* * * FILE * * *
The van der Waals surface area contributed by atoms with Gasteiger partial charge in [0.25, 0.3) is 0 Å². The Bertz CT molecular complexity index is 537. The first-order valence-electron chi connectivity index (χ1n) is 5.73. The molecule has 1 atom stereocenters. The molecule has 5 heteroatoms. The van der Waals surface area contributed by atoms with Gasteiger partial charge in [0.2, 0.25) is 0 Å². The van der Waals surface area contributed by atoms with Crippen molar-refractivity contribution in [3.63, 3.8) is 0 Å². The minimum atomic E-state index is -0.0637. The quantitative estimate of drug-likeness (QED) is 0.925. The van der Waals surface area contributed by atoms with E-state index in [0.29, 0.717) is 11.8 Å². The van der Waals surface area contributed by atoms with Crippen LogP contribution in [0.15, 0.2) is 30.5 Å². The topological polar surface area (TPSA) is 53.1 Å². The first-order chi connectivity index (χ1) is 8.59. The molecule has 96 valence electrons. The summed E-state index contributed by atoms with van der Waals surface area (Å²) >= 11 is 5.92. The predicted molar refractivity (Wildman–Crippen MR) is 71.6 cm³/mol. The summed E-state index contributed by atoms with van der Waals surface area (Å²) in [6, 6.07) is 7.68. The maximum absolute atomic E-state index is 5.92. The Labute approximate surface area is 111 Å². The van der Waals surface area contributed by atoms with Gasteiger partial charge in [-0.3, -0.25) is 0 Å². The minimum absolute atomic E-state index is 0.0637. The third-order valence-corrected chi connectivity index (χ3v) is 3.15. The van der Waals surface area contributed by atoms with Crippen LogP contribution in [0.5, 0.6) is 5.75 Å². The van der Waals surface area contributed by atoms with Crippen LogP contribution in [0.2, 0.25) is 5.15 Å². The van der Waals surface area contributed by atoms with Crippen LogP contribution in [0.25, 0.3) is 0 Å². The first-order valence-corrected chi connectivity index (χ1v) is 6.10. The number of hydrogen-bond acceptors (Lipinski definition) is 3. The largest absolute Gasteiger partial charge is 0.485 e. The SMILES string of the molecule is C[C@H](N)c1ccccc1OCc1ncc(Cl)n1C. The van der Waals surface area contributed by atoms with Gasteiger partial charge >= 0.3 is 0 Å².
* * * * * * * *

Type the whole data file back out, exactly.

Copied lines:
The van der Waals surface area contributed by atoms with Gasteiger partial charge in [0.25, 0.3) is 0 Å². The Bertz CT molecular complexity index is 537. The first-order valence-electron chi connectivity index (χ1n) is 5.73. The molecule has 1 atom stereocenters. The molecule has 5 heteroatoms. The van der Waals surface area contributed by atoms with Gasteiger partial charge in [0.2, 0.25) is 0 Å². The van der Waals surface area contributed by atoms with Crippen molar-refractivity contribution in [3.63, 3.8) is 0 Å². The minimum atomic E-state index is -0.0637. The quantitative estimate of drug-likeness (QED) is 0.925. The van der Waals surface area contributed by atoms with E-state index in [0.29, 0.717) is 11.8 Å². The van der Waals surface area contributed by atoms with Crippen LogP contribution in [0.15, 0.2) is 30.5 Å². The topological polar surface area (TPSA) is 53.1 Å². The first-order chi connectivity index (χ1) is 8.59. The molecule has 96 valence electrons. The summed E-state index contributed by atoms with van der Waals surface area (Å²) >= 11 is 5.92. The predicted molar refractivity (Wildman–Crippen MR) is 71.6 cm³/mol. The summed E-state index contributed by atoms with van der Waals surface area (Å²) in [6, 6.07) is 7.68. The maximum absolute atomic E-state index is 5.92. The Labute approximate surface area is 111 Å². The van der Waals surface area contributed by atoms with Gasteiger partial charge in [-0.3, -0.25) is 0 Å². The minimum absolute atomic E-state index is 0.0637. The third-order valence-corrected chi connectivity index (χ3v) is 3.15. The van der Waals surface area contributed by atoms with Crippen LogP contribution in [0.5, 0.6) is 5.75 Å². The van der Waals surface area contributed by atoms with Crippen LogP contribution in [0.2, 0.25) is 5.15 Å². The van der Waals surface area contributed by atoms with Crippen LogP contribution in [0.25, 0.3) is 0 Å². The first-order valence-corrected chi connectivity index (χ1v) is 6.10. The number of hydrogen-bond acceptors (Lipinski definition) is 3. The largest absolute Gasteiger partial charge is 0.485 e. The SMILES string of the molecule is C[C@H](N)c1ccccc1OCc1ncc(Cl)n1C. The van der Waals surface area contributed by atoms with Gasteiger partial charge >= 0.3 is 0 Å².